Images found in the public domain

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24 Comments

  1. CompariGirl…one word…deep! Love your writing (and SofaGirl’s too)and can completely relate to this post. Many years ago a friend called me to her home for tea. When I arrived she sat me down and proceeded to tell me she thought I was a terrible friend and didn’t want me in her life any more. Struggling to maintain composure, I asked her straight out if that’s really how she felt. To which she replied, “Yes.” I thanked her and left and cried all the way home. A few days later, I wrote her a note to explain how sorry I was that she felt the way she did and to say that I never intended to hurt her in any way. I didn’t say it but the kind of friendship she wanted was not the kind of friend I have ever been. Anyway, some months passed and out of the blue she phoned me to ask if we could get together. I thought about it for a split second and then decided otherwise. I declined her invitation and explained that she had made it clear she didn’t wish to be friends any longer and I felt she was right. It took courage on both our parts to end our friendship…even if it was for different reasons. As always, thanks for sharing…glad to know I’m not the only one who has had this experience.

    September 7, 2013
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    • Wow! She ambushed you! How cruel! Sounds to me like you’re better off without her. And then for her to call and want to get together again?! That doesn’t show much respect for you or insight into how she hurt and embarrassed you! I think I would have slammed the phone down. With friends like her, who needs enemies? She could have given you the chance to be the friend she wanted but she never asked for what she wanted – she just attacked you.

      Sometimes people just grow apart and their life experiences are so different that they don’t have much in common anymore. I’ve tended to let those friendships die a natural death. Less calls, less emails, less letters, etc. I’ve never formally told anyone I didn’t want to be their friend anymore although I have had a childhood friend who was my maid of honor at my wedding tell me a few years ago that she couldn’t keep up with our friendship anymore because she was overwhelmed with sick parents. She definitely had more than her share of sick people in her life. But I wrote her and reminded her about our past and how much her friendship meant to me. She caved and since we are many miles apart, we only write at Christmas and sometimes interact on Facebook. I’ve come to realize that I should have let her go so I haven’t been interacting with her on FB lately but will continue to send updated letters at Christmas. She recently told me on FB that she was always jealous of my hair in high school! Wow! I couldn’t believe that she was still holding on to that one! That comment is kind of what opened my eyes! She seems to always be bragging about all the friends she has. I wonder who she is trying to convince me or herself! She also bragged about her big house on the lake and is not shy about her wealth. She discussed this during a time when so many people lost their homes in NY due to the hurricane. (She is from NY like me.) It sounded so insensitive and thoughtless. I got a whole new perspective of her that I didn’t like at all. She made it a lot easier for me to let go. She doesn’t know I made this decision, but she’ll figure it out eventually. We just don’t have the same values and that’s about the size of it ; – )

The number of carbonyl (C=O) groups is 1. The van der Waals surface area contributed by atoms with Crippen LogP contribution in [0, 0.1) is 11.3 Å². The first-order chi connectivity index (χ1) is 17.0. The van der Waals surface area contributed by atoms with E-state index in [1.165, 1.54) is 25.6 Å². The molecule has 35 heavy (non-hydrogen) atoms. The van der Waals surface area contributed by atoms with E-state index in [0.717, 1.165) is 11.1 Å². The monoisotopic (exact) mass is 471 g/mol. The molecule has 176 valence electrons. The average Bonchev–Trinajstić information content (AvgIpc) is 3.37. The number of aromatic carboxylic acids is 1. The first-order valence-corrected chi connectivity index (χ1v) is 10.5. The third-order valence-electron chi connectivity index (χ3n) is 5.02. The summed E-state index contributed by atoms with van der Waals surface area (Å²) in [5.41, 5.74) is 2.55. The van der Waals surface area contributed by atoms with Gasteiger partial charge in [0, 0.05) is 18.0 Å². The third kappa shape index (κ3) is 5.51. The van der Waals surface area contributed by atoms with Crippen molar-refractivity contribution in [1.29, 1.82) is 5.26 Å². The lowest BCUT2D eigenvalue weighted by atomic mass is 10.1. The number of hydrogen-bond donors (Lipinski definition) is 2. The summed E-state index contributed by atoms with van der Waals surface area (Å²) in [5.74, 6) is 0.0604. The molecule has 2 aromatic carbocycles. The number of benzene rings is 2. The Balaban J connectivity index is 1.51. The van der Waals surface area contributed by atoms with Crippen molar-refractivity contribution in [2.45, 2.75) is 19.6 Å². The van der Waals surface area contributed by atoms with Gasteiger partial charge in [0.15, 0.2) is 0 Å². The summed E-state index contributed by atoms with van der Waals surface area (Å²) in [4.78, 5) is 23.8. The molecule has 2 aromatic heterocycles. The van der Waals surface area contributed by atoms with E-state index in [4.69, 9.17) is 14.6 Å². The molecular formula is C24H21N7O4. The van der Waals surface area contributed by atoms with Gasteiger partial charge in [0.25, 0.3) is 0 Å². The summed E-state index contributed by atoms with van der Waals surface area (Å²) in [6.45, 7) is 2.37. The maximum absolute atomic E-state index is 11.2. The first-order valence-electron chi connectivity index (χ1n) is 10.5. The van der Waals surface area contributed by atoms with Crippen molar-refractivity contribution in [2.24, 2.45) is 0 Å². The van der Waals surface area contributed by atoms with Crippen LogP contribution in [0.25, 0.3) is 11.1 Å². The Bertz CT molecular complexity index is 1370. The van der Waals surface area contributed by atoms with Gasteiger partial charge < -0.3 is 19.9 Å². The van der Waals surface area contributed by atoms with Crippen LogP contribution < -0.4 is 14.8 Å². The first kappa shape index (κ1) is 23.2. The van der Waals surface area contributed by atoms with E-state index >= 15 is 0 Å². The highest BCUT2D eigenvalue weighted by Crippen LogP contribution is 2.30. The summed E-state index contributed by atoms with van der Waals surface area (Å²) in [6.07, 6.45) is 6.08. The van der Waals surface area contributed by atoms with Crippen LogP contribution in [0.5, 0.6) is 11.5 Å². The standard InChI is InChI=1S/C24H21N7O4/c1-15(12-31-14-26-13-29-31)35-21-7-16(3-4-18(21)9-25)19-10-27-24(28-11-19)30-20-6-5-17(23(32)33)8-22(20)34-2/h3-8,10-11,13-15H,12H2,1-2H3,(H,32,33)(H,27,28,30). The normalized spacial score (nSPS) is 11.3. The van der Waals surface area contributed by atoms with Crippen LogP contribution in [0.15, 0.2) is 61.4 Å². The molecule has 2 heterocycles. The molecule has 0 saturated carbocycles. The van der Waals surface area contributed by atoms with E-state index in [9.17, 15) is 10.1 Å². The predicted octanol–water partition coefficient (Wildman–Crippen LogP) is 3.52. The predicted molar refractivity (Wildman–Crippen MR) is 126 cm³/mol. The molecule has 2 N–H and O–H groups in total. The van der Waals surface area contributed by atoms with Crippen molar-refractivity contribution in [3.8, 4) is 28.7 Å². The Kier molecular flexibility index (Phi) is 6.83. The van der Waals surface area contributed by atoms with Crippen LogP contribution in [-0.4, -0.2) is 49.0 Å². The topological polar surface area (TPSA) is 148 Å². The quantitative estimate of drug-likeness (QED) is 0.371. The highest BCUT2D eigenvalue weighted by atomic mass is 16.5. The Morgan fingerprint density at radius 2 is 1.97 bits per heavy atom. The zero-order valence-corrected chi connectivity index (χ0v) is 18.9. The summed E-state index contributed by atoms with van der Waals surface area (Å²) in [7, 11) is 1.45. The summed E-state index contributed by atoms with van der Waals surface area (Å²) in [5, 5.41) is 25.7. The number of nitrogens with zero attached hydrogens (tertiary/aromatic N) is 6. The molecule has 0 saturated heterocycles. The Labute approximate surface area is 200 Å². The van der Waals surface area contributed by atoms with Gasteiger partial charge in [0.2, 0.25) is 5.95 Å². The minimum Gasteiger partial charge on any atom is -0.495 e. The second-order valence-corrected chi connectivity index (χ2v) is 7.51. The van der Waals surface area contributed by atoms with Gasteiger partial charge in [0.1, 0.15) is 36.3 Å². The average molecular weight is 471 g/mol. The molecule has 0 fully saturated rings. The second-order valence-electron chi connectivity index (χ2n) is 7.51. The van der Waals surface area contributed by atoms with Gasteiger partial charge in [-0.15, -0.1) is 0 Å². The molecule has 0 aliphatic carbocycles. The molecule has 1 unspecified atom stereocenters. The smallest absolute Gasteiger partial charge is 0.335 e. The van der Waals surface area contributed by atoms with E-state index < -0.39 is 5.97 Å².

September 8, 2013
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      • One of the reasons I stay away from Facebook – real friendships stay true whether we communicate through it or not. The rest end up being pretend friendships. Always love your thoughts Marcella.

        September 8, 2013
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    • I wonder if we realize how we sometimes end up manipulating people while trying to assuage our guilty feelings? Isn’t this what your friend tried to do? But sometimes is too late and there is no going back. You were smart and brave in recognizing that.
      Thank you so much for sharing. All your stories made me feel less alone in this.

      September 8, 2013
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  2. Nici
    Nici

    Like you and Sofagirl I have lived in many different places and away from family, to me my friends become my family and therefore its very hard to let go of a ‘family’ member! My life would be empty if I did not have so many amazing friendships, each offering something different. So yes it is incredibly hard to let go of a person that has become such an important part of your life but as Sofagirl once told me “if it is not right for you or its bringing you down and its just hard work let it go move on girlfriend”.